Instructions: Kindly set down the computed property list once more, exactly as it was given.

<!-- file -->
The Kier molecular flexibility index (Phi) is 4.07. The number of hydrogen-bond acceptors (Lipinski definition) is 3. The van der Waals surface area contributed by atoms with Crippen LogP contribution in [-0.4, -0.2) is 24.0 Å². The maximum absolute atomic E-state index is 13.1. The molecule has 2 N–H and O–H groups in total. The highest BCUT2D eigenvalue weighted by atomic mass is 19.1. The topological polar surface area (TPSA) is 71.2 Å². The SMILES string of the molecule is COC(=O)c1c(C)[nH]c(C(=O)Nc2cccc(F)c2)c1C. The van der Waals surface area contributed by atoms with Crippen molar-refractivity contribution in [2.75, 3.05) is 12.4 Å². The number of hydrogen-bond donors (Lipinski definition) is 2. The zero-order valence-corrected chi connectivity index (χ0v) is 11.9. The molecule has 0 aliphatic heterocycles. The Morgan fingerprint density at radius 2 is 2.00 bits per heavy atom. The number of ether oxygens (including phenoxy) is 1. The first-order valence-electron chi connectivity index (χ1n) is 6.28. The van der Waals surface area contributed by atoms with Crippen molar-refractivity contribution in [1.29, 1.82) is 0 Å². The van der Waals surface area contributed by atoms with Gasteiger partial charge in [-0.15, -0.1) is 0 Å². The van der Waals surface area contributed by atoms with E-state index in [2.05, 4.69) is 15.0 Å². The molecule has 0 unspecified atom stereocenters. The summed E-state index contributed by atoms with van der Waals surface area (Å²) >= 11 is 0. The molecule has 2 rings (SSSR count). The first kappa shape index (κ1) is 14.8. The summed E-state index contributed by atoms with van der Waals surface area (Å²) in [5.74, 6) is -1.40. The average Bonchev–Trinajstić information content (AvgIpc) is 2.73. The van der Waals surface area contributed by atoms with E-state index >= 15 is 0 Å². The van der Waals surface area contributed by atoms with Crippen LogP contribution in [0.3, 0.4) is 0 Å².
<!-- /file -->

The Kier molecular flexibility index (Phi) is 4.07. The number of hydrogen-bond acceptors (Lipinski definition) is 3. The van der Waals surface area contributed by atoms with Crippen LogP contribution in [-0.4, -0.2) is 24.0 Å². The maximum absolute atomic E-state index is 13.1. The molecule has 2 N–H and O–H groups in total. The highest BCUT2D eigenvalue weighted by atomic mass is 19.1. The topological polar surface area (TPSA) is 71.2 Å². The SMILES string of the molecule is COC(=O)c1c(C)[nH]c(C(=O)Nc2cccc(F)c2)c1C. The van der Waals surface area contributed by atoms with Crippen molar-refractivity contribution in [2.75, 3.05) is 12.4 Å². The number of hydrogen-bond donors (Lipinski definition) is 2. The zero-order valence-corrected chi connectivity index (χ0v) is 11.9. The molecule has 0 aliphatic heterocycles. The Morgan fingerprint density at radius 2 is 2.00 bits per heavy atom. The number of ether oxygens (including phenoxy) is 1. The first-order valence-electron chi connectivity index (χ1n) is 6.28. The van der Waals surface area contributed by atoms with Crippen molar-refractivity contribution in [1.29, 1.82) is 0 Å². The van der Waals surface area contributed by atoms with Gasteiger partial charge in [-0.15, -0.1) is 0 Å². The van der Waals surface area contributed by atoms with E-state index in [2.05, 4.69) is 15.0 Å². The molecule has 0 unspecified atom stereocenters. The summed E-state index contributed by atoms with van der Waals surface area (Å²) >= 11 is 0. The molecule has 2 rings (SSSR count). The first kappa shape index (κ1) is 14.8. The summed E-state index contributed by atoms with van der Waals surface area (Å²) in [5.74, 6) is -1.40. The average Bonchev–Trinajstić information content (AvgIpc) is 2.73. The van der Waals surface area contributed by atoms with E-state index >= 15 is 0 Å². The van der Waals surface area contributed by atoms with Crippen LogP contribution in [0.3, 0.4) is 0 Å².